In the pantheon of Hindu Gods and Goddesses, are the guardian Gods who serve as protectors. They protect villages and are called “grama devatas” or ” Kaval deivam ” in Tamil. In Tamil Nadu, the guardian god is portrayed as a mustachioed male and is called Ayyannar.
During my recent visit to interior Tamil Nadu, I passed many road side shrines of fierce male deities with idols of horses and elephants placed around. In ancient days, villagers worshipped Veerakal or hero stones which were erected in the memory of fallen soldiers. These later became cult shrines . Ayyannar is often referred to as a vira or a brave one who rides horses, brandishes a trident and fights demons and protects the villagers. His associate is Karuppusamy who rides a tiger .
As you drive down rural Tamil Nadu, you will find their shrines placed at the frontiers of villages and the deity is seen riding a horse. Sometimes, horses and elephants stand close to a tall colourful statue of the deity. The horses and elephants are the vehicles of Ayyannar when he goes on his rounds around the village.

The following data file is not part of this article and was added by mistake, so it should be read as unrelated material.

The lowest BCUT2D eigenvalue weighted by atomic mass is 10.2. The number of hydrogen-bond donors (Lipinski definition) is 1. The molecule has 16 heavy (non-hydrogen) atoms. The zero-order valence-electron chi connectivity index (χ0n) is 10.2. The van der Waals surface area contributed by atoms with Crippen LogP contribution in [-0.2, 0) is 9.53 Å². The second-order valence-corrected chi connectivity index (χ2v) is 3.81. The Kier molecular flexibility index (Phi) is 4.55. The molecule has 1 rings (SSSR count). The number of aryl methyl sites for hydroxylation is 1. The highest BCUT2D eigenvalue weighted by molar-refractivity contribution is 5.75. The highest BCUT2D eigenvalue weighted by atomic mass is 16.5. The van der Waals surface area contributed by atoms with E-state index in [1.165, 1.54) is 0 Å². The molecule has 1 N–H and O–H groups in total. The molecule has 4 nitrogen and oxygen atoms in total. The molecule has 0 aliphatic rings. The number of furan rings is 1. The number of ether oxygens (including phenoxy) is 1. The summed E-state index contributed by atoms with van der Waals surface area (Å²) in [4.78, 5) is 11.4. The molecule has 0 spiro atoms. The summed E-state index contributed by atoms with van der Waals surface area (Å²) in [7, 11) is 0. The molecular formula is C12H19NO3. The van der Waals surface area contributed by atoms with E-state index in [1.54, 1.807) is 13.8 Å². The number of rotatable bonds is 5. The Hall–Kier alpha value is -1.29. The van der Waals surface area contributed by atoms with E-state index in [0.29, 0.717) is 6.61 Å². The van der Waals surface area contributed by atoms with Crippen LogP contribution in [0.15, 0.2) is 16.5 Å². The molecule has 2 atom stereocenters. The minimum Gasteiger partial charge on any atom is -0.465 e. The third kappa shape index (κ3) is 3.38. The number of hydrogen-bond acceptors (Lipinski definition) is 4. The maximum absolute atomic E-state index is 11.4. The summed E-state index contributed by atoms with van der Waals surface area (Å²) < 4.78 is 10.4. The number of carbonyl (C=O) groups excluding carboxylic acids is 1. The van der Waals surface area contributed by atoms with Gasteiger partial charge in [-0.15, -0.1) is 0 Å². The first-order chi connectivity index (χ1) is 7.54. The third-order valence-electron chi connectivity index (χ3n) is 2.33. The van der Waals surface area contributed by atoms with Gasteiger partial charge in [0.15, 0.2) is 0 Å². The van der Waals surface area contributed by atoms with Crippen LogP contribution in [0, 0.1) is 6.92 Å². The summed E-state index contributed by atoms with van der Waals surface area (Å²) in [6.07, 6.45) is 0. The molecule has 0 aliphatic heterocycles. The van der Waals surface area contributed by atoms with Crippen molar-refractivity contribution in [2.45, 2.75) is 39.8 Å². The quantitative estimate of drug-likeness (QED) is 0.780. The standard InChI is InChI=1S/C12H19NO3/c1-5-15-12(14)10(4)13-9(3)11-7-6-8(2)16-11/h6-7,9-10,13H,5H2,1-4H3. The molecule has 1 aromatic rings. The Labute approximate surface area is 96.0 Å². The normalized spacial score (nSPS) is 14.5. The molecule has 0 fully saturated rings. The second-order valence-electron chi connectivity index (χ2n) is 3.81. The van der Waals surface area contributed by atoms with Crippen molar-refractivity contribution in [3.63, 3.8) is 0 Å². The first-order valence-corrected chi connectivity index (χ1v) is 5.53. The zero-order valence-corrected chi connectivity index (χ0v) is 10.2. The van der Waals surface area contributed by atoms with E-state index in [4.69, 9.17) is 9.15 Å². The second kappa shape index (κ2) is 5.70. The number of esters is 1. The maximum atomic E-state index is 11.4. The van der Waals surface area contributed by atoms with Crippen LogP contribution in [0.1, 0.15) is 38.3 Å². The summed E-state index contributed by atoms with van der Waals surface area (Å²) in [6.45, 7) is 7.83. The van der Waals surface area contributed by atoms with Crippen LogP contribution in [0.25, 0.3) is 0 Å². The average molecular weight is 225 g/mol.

In some villages, the deities are small and are placed below trees or near the open fields.Weapons such as swords, spears, tridents or lances are also placed at the shrine.
The Ayyanar is said to protect the village from the malevolent forest spirits and he punishes the guilty.Most officiating priests are not from the Brahmin caste and are from a local lineage that had initiated the cult generations ago. It is said that they hail from the community of potters .As in a cult practise, animal sacrifices especially chicken and goat are offered to please the Gods.